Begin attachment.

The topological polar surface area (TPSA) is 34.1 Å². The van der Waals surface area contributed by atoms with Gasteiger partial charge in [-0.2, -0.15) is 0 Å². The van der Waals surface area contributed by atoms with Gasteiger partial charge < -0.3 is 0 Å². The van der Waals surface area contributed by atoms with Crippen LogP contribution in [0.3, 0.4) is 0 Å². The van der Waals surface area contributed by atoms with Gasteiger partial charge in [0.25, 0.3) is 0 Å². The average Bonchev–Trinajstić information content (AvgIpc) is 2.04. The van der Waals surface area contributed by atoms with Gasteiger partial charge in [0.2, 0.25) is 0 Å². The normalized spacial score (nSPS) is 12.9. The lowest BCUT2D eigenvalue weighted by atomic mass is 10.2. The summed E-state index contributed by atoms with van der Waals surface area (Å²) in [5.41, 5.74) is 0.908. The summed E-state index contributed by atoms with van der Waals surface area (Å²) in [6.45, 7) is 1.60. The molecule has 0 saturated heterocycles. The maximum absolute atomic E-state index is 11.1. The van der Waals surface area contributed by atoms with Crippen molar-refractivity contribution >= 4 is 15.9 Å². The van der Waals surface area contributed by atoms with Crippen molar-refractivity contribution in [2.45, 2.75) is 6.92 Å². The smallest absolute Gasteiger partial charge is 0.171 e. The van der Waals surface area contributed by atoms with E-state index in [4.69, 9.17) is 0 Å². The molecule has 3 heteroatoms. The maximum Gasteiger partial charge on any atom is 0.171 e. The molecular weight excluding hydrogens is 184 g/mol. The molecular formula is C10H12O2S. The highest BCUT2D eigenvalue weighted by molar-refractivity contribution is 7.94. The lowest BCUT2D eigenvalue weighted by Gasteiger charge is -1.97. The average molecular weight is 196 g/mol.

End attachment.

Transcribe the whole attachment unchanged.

The topological polar surface area (TPSA) is 34.1 Å². The van der Waals surface area contributed by atoms with Gasteiger partial charge in [-0.2, -0.15) is 0 Å². The van der Waals surface area contributed by atoms with Gasteiger partial charge < -0.3 is 0 Å². The van der Waals surface area contributed by atoms with Crippen LogP contribution in [0.3, 0.4) is 0 Å². The van der Waals surface area contributed by atoms with Gasteiger partial charge in [0.25, 0.3) is 0 Å². The average Bonchev–Trinajstić information content (AvgIpc) is 2.04. The van der Waals surface area contributed by atoms with Gasteiger partial charge in [0.2, 0.25) is 0 Å². The normalized spacial score (nSPS) is 12.9. The lowest BCUT2D eigenvalue weighted by atomic mass is 10.2. The summed E-state index contributed by atoms with van der Waals surface area (Å²) in [5.41, 5.74) is 0.908. The summed E-state index contributed by atoms with van der Waals surface area (Å²) in [6.45, 7) is 1.60. The molecule has 0 saturated heterocycles. The maximum absolute atomic E-state index is 11.1. The van der Waals surface area contributed by atoms with Crippen molar-refractivity contribution >= 4 is 15.9 Å². The van der Waals surface area contributed by atoms with Crippen molar-refractivity contribution in [2.45, 2.75) is 6.92 Å². The smallest absolute Gasteiger partial charge is 0.171 e. The van der Waals surface area contributed by atoms with E-state index in [4.69, 9.17) is 0 Å². The molecule has 3 heteroatoms. The maximum Gasteiger partial charge on any atom is 0.171 e. The molecular weight excluding hydrogens is 184 g/mol. The molecular formula is C10H12O2S. The highest BCUT2D eigenvalue weighted by molar-refractivity contribution is 7.94. The lowest BCUT2D eigenvalue weighted by Gasteiger charge is -1.97. The average molecular weight is 196 g/mol.